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Jul 22, 2006 12:18 AM

that whole mandatory sharing thing [moved from General Topics board]

Seems like there's a major trend these days (sprung up out of the small plates trend I suppose) towards mandatory sharing. As in, you sit down, the server explains how what the chef really likes to do is just send things out as they're ready and have everybody share, and of course you don't argue with the chef, so you go along with it.

Now, I like to try as many dishes as I can, so this generally works, but I find myself sometimes getting impatient with feeling coerced into sharing. Like when the meal takes an hour longer than necessary because the courses come out one by one instead of two at a time, or when the serving size isn't actually large enough to share easily or well, or when dining with others who are pickier and you end up just getting everything they are willing to try because you want to not feel like a jerk.

Thoughts? Comments?

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  1. I love sharing, small plates, family style, etc. But you definitely have to pick your company carefully for these places.

    1. I like to share in small groups. When I go out with my family, we always share. But the minute you go over 4 people, it's far too tricky to accommodate everyone's tastes.

      Also, as a vegetarian, I sometimes find it easier not to share. That way I can order my tofu/tempeh/seitan without imposing on my meat-and-potatoes friends. And they don't feel obligated to deprive themselves of steak.

      Plus, there are times I just don't want to share. It's my sushi, dammit - get your own! :-)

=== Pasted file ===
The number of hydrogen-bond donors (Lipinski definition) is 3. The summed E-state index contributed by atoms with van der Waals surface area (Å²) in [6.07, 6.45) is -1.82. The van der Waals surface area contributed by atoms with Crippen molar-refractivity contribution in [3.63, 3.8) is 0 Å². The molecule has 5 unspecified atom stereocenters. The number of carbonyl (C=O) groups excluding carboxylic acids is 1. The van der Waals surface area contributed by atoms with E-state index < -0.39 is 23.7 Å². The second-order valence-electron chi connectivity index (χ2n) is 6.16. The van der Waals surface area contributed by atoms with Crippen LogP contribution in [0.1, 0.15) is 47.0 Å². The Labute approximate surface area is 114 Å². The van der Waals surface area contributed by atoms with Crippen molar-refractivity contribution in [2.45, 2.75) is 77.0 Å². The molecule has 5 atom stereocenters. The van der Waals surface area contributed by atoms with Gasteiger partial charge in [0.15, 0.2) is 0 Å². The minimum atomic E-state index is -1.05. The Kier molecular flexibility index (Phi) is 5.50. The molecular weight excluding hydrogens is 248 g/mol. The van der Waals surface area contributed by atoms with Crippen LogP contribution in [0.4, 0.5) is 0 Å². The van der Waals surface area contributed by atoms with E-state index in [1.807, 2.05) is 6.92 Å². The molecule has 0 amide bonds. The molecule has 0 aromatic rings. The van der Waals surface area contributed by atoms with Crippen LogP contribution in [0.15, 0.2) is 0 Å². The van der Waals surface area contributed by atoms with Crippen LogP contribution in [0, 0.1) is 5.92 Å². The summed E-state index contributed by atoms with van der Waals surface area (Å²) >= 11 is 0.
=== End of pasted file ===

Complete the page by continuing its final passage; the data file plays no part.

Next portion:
1. I remember going out for Thai food with my four closest friends in college. One was mildly allergic to peanuts, one would not eat meat, and another would not eat shrimp or pork, another wasn't keen on noodles, and I didn't like anything too spicy. I know, it was totally ridiculous, but we all really loved Thai food, in our own special ways, and for some reason, it never occured to us not to share. We went for a policy where everyone at the table was able to eat two of the five dishes, and those meals are some of my fondest memories of college.

        Sharing was family policy when I was growing up, be it Chinese food or expensive French haute cuisine - a major shuttling of plates and side plates and forkfuls of food across the table. My dad called it Yiddische ping-pong. I must say that when it comes to dim sum, it's easiest when your party is divisible by three. So many dumplings -so hard to share- come in threes.

        In terms of 'mandatory sharing' I think the problem arises when you don't know the people you're eating with that well, or they're really picky eaters, or you end up compromising on what you really feel like in the name of consensus. Although the OP's complaint seems to be more about the speed with which fancy meals are served. It doesn't seem to be in the chef's best interest to me; I eat less when I'm forced to slow down. I believe it boils down to the people you break bread (or dim sum) with, which will make or break the experience.

        1. Sharing has two methods, one sanitary and the other gross.